The musician and artist will make two special Jersey Shore appearances this weekend , including a show at Borgata and an artist reception in Stone Harbor at Ocean Galleries.
Graham Nash has been playing with Crosby, Stills and Nash since 1968. Although he and his at-the-time new band mates — Crosby, a former member of the Byrds; Stills of Buffalo Springfield, and Nash of the Hollies — would become one of the biggest radio and concert sensations of the late 1960s and 1970s through today, the trio — which would also work with Neil Young for many projects — wasn’t quite ready for its first concert:
The Atlantic City Pop Festival, held at the Atlantic City Race Course in Mays Landing, just before Woodstock in August 1969.
“We didn’t play it,” says Nash, on a tour stop with CSN in Providence, Rhode Island. (The band is on the road through October and returns to the Borgata in Atlantic City on Saturday, June 30.)
Although CSN was to debut live at the A.C. Pop Fest, with its name listed on the festival’s official posters and T-shirts, etc., Nash doesn’t quite remember the circumstances.
“I’m not sure to be honest,” he says. “I’ve been asked this question twice within the last month. … I believe that we needed more practice. Don’t forget Woodstock was only the second gig we ever played together live.
“I think we might have needed more rehearsal or something. Something was going on and we didn’t play that Atlantic City [date, but] there were people who swore they saw us there!”
Aside from singing and playing on such classic tunes as “Almost Cut My Hair,” “Teach Your Children,” “Our House” and “Chicago,” Nash has been interested in art and photography for decades.
Although he has had exhibits of his photography in the past, his paintings — mainly acrylics — are being unveiled for the first time beginning this Thursday (June 28) in Stone Harbor.
While CSN plays the Borgata, Nash’s exhibit “The Art of Graham Nash” will be on display at Ocean Galleries (9618 Third Ave., Stone Harbor) through Sept. 30.
However, on July 1, Nash will be at the gallery in person for a reception between 7-10pm where he will sign purchased art.
“This exhibit has never been seen before,” says Nash. “These paintings. I’ve been working on this [exhibit] for about a year and a half now.
“This whole experience is fresh. It was amazing to me that when the gallery owners came out to my house in Los Angeles and saw my work it was their response that got me excited because, I mean, they’re supposed to know what they’re doing — they’ve had an art gallery for a couple decades now and they’re this excited! It was shocking to me.”
So Nash decided to share his intriguing imagery with the world.
“Why not let other people see them?” Nash says. “You know? It’s brand new to me and it’s going to be exciting.”
Exciting for southern New Jersey folks as well, as the Ocean Galleries exhibit is the world premiere of Nash’s paintings of images and people such as Neil Young.
Nash says he is already working on another exhibit of different works.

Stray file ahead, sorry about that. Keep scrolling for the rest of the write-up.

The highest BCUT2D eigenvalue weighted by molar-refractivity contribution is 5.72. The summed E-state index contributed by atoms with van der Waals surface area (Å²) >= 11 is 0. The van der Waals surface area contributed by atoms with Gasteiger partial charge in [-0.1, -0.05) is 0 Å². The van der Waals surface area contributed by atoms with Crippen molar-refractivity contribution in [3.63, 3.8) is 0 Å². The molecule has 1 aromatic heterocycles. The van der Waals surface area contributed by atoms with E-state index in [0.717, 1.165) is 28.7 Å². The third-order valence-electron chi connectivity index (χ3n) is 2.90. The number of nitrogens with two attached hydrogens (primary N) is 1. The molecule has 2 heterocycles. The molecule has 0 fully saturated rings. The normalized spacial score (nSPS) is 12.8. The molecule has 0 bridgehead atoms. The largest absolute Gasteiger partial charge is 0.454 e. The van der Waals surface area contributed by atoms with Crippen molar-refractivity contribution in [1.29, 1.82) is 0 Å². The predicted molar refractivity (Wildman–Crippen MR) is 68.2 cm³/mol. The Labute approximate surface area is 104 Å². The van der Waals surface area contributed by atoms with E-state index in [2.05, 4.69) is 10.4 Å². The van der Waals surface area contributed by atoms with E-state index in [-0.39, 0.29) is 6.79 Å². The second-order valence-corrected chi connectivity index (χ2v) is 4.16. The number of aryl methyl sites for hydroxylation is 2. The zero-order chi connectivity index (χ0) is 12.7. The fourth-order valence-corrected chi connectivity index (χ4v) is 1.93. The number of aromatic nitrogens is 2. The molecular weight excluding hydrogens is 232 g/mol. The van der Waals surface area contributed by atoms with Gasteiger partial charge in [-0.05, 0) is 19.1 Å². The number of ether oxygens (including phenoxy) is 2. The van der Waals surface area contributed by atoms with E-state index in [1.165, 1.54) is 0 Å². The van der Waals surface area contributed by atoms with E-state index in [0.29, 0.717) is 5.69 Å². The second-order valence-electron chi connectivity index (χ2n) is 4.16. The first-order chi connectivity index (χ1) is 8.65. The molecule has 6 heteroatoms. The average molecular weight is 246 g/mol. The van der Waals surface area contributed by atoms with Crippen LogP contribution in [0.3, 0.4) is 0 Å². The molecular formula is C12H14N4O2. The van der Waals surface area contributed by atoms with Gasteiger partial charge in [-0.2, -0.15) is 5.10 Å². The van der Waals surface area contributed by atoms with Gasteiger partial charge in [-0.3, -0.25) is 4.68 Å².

“I’ve done another exhibit of very serious work that I’ve been doing,” says Nash.
“Almost brutal images of things that disturb me. ... It’s hard to say what they are. They are a combination of painting and photographs and images that I made collages of — interesting work. And there will only be seven pieces in the entire exhibit. Six of them will be four-feet-square and one image will be four-feet-high by 12-feet long.”
Aside from the images that will be on display at Ocean Galleries this summer, Nash’s Web site shows more than 40 photographs the 70-year-old multi-faceted artist has taken over the years.
“I’ve been a photographer longer than I’ve been a musician,” says Nash. “The first portrait that I ever took where I thought I had something was of my mother when I was 11.”
On the Web site, there is a photo of Bob Dylan playing live at Madison Garden for the George Harrison-organized Concert for Bangladesh.
“Oh, yes I was there. That’s Leon Russell there behind him. I was there to purely watch George pull off a piece of wonderfulness. It was a great, great concert.”
So, has Nash shown any of his subjects his paintings of them?
“No, neither David [Crosby] or Stephen [Stills] Neil [Young] or Joni [Mitchell] have seen any of these. It’s kind of wild; it would be interesting to hear their reaction.” The Neil Young image was painted from a photograph Nash took of the musician “years ago.”
“I really like it and I blew it up larger on canvas and painted it. There are several in there because not only are they all different colors and different interpretations, but I wrote a line from a Neil song into every painting.”
One of the Neil Young images is called “Neil Young — Hurricane,” which is a line from his song, “Like a Hurricane.” There is also Neil Young — Old Man, with, along his shoulder line, I’ve written a line from his song “Old Man.” Just pushing it all forward.
Like fellow musician Ronnie Wood of the Rolling Stones, who also has a southern New Jersey art exhibit (at the Golden Nugget Atlantic City through July, see images here), Nash prefers acrylic paint to oils.
“Right now, I’m loving acrylic,” says Nash. “I don’t do [work] in oil. I’m too impatient. It takes too long to dry. It takes days to dry. It drives me crazy.”
Rock Art Show at Hamilton Mall Feb. 8-10; Horseback Riding on the Atlantic City Beach
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